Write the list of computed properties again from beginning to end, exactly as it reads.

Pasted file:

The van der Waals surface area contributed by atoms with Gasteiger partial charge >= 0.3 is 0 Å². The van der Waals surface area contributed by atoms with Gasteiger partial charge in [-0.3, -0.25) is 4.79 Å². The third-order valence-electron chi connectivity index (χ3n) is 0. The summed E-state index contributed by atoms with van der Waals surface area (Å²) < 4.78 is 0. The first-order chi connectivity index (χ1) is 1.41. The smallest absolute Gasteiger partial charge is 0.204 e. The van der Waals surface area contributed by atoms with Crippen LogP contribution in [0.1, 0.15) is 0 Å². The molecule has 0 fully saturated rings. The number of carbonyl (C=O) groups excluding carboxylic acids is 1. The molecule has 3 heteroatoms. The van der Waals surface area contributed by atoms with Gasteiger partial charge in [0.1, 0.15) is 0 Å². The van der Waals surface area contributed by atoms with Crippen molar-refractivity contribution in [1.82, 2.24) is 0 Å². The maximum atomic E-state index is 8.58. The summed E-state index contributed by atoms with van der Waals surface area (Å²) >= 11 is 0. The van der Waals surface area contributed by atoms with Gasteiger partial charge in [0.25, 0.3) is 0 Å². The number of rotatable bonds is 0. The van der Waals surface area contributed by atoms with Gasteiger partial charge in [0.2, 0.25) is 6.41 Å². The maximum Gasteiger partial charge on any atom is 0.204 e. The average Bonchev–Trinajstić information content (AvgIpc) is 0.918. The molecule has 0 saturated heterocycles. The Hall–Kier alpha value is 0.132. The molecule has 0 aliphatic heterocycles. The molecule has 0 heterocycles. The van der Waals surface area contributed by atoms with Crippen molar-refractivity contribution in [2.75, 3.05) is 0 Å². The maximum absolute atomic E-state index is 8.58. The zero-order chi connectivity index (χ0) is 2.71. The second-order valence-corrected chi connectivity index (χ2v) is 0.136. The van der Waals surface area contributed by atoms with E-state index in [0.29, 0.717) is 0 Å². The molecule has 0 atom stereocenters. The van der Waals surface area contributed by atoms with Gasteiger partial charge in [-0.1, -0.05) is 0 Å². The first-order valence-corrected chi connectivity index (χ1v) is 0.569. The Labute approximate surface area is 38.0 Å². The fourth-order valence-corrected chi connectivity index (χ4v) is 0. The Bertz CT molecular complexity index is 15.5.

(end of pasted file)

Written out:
The van der Waals surface area contributed by atoms with Gasteiger partial charge >= 0.3 is 0 Å². The van der Waals surface area contributed by atoms with Gasteiger partial charge in [-0.3, -0.25) is 4.79 Å². The third-order valence-electron chi connectivity index (χ3n) is 0. The summed E-state index contributed by atoms with van der Waals surface area (Å²) < 4.78 is 0. The first-order chi connectivity index (χ1) is 1.41. The smallest absolute Gasteiger partial charge is 0.204 e. The van der Waals surface area contributed by atoms with Crippen LogP contribution in [0.1, 0.15) is 0 Å². The molecule has 0 fully saturated rings. The number of carbonyl (C=O) groups excluding carboxylic acids is 1. The molecule has 3 heteroatoms. The van der Waals surface area contributed by atoms with Gasteiger partial charge in [0.1, 0.15) is 0 Å². The van der Waals surface area contributed by atoms with Crippen molar-refractivity contribution in [1.82, 2.24) is 0 Å². The maximum atomic E-state index is 8.58. The summed E-state index contributed by atoms with van der Waals surface area (Å²) >= 11 is 0. The van der Waals surface area contributed by atoms with Gasteiger partial charge in [0.25, 0.3) is 0 Å². The number of rotatable bonds is 0. The van der Waals surface area contributed by atoms with Gasteiger partial charge in [0.2, 0.25) is 6.41 Å². The maximum Gasteiger partial charge on any atom is 0.204 e. The average Bonchev–Trinajstić information content (AvgIpc) is 0.918. The molecule has 0 saturated heterocycles. The Hall–Kier alpha value is 0.132. The molecule has 0 aliphatic heterocycles. The molecule has 0 heterocycles. The van der Waals surface area contributed by atoms with Crippen molar-refractivity contribution in [2.75, 3.05) is 0 Å². The maximum absolute atomic E-state index is 8.58. The zero-order chi connectivity index (χ0) is 2.71. The second-order valence-corrected chi connectivity index (χ2v) is 0.136. The van der Waals surface area contributed by atoms with E-state index in [0.29, 0.717) is 0 Å². The molecule has 0 atom stereocenters. The van der Waals surface area contributed by atoms with Gasteiger partial charge in [-0.1, -0.05) is 0 Å². The first-order valence-corrected chi connectivity index (χ1v) is 0.569. The Labute approximate surface area is 38.0 Å². The fourth-order valence-corrected chi connectivity index (χ4v) is 0. The Bertz CT molecular complexity index is 15.5.